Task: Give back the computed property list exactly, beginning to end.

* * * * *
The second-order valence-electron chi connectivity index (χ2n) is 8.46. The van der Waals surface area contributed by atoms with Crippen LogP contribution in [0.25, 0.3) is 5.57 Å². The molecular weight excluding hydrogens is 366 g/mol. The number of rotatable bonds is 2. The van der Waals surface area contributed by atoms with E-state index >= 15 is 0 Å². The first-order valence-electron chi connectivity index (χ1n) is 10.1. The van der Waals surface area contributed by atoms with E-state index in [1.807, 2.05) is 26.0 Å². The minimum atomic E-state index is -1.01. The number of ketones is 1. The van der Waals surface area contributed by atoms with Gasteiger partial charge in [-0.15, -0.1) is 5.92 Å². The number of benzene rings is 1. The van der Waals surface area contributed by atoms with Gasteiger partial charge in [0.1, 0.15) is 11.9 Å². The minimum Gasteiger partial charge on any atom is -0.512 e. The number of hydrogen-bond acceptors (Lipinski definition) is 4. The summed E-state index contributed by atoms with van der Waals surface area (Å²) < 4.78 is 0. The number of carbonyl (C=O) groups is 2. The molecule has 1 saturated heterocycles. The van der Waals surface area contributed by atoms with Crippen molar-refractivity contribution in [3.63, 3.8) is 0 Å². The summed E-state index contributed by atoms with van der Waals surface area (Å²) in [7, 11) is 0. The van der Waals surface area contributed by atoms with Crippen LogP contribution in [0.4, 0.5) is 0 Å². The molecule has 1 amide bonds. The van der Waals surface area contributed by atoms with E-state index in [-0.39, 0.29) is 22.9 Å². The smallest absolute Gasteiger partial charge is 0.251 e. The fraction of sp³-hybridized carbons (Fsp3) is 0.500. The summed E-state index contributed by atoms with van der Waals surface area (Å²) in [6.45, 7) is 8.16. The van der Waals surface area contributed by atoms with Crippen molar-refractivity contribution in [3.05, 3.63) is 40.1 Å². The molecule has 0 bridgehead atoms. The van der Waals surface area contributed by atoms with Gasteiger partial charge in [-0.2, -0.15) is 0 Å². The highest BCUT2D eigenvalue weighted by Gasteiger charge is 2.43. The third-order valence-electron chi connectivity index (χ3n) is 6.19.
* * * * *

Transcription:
The second-order valence-electron chi connectivity index (χ2n) is 8.46. The van der Waals surface area contributed by atoms with Crippen LogP contribution in [0.25, 0.3) is 5.57 Å². The molecular weight excluding hydrogens is 366 g/mol. The number of rotatable bonds is 2. The van der Waals surface area contributed by atoms with E-state index >= 15 is 0 Å². The first-order valence-electron chi connectivity index (χ1n) is 10.1. The van der Waals surface area contributed by atoms with E-state index in [1.807, 2.05) is 26.0 Å². The minimum atomic E-state index is -1.01. The number of ketones is 1. The van der Waals surface area contributed by atoms with Gasteiger partial charge in [-0.15, -0.1) is 5.92 Å². The number of benzene rings is 1. The van der Waals surface area contributed by atoms with Gasteiger partial charge in [0.1, 0.15) is 11.9 Å². The minimum Gasteiger partial charge on any atom is -0.512 e. The number of hydrogen-bond acceptors (Lipinski definition) is 4. The summed E-state index contributed by atoms with van der Waals surface area (Å²) < 4.78 is 0. The number of carbonyl (C=O) groups is 2. The molecule has 1 saturated heterocycles. The van der Waals surface area contributed by atoms with Crippen molar-refractivity contribution in [3.63, 3.8) is 0 Å². The summed E-state index contributed by atoms with van der Waals surface area (Å²) in [7, 11) is 0. The van der Waals surface area contributed by atoms with Crippen LogP contribution in [0.4, 0.5) is 0 Å². The molecule has 1 amide bonds. The van der Waals surface area contributed by atoms with E-state index in [-0.39, 0.29) is 22.9 Å². The smallest absolute Gasteiger partial charge is 0.251 e. The fraction of sp³-hybridized carbons (Fsp3) is 0.500. The summed E-state index contributed by atoms with van der Waals surface area (Å²) in [6.45, 7) is 8.16. The van der Waals surface area contributed by atoms with Crippen molar-refractivity contribution in [3.05, 3.63) is 40.1 Å². The molecule has 0 bridgehead atoms. The van der Waals surface area contributed by atoms with Gasteiger partial charge in [-0.2, -0.15) is 0 Å². The highest BCUT2D eigenvalue weighted by Gasteiger charge is 2.43. The third-order valence-electron chi connectivity index (χ3n) is 6.19.